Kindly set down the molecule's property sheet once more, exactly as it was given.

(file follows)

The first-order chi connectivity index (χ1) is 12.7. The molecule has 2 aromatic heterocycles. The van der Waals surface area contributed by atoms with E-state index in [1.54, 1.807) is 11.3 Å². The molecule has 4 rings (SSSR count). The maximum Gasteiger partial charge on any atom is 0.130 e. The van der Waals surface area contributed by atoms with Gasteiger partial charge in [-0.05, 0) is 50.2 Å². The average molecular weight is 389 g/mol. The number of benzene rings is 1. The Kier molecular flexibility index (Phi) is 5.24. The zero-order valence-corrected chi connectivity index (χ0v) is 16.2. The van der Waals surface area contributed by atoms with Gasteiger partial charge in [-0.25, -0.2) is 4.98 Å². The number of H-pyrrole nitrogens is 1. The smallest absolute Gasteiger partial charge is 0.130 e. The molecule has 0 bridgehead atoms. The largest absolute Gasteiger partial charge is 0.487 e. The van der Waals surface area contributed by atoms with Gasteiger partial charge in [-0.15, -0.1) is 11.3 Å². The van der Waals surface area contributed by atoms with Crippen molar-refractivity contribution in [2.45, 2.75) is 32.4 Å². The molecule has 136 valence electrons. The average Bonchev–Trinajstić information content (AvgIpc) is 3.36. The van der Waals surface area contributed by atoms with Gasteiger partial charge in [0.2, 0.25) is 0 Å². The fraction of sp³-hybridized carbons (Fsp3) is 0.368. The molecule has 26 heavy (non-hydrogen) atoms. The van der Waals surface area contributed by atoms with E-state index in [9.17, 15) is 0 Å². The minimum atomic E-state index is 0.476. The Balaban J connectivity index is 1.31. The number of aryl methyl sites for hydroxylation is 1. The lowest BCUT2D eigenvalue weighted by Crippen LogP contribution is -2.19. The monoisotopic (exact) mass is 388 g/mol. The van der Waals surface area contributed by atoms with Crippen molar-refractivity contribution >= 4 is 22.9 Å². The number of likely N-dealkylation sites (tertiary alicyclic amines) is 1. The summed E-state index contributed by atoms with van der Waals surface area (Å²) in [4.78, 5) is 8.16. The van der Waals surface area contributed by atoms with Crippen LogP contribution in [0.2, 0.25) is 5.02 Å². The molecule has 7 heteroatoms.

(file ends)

The first-order chi connectivity index (χ1) is 12.7. The molecule has 2 aromatic heterocycles. The van der Waals surface area contributed by atoms with E-state index in [1.54, 1.807) is 11.3 Å². The molecule has 4 rings (SSSR count). The maximum Gasteiger partial charge on any atom is 0.130 e. The van der Waals surface area contributed by atoms with Gasteiger partial charge in [-0.05, 0) is 50.2 Å². The average molecular weight is 389 g/mol. The number of benzene rings is 1. The Kier molecular flexibility index (Phi) is 5.24. The zero-order valence-corrected chi connectivity index (χ0v) is 16.2. The van der Waals surface area contributed by atoms with Gasteiger partial charge in [-0.25, -0.2) is 4.98 Å². The number of H-pyrrole nitrogens is 1. The smallest absolute Gasteiger partial charge is 0.130 e. The molecule has 0 bridgehead atoms. The largest absolute Gasteiger partial charge is 0.487 e. The van der Waals surface area contributed by atoms with Gasteiger partial charge in [-0.15, -0.1) is 11.3 Å². The van der Waals surface area contributed by atoms with Crippen molar-refractivity contribution in [2.45, 2.75) is 32.4 Å². The molecule has 136 valence electrons. The average Bonchev–Trinajstić information content (AvgIpc) is 3.36. The van der Waals surface area contributed by atoms with Gasteiger partial charge in [0.2, 0.25) is 0 Å². The fraction of sp³-hybridized carbons (Fsp3) is 0.368. The molecule has 26 heavy (non-hydrogen) atoms. The van der Waals surface area contributed by atoms with E-state index in [9.17, 15) is 0 Å². The minimum atomic E-state index is 0.476. The Balaban J connectivity index is 1.31. The number of aryl methyl sites for hydroxylation is 1. The lowest BCUT2D eigenvalue weighted by Crippen LogP contribution is -2.19. The monoisotopic (exact) mass is 388 g/mol. The van der Waals surface area contributed by atoms with Crippen molar-refractivity contribution >= 4 is 22.9 Å². The number of likely N-dealkylation sites (tertiary alicyclic amines) is 1. The summed E-state index contributed by atoms with van der Waals surface area (Å²) in [4.78, 5) is 8.16. The van der Waals surface area contributed by atoms with Crippen LogP contribution in [0.2, 0.25) is 5.02 Å². The molecule has 7 heteroatoms.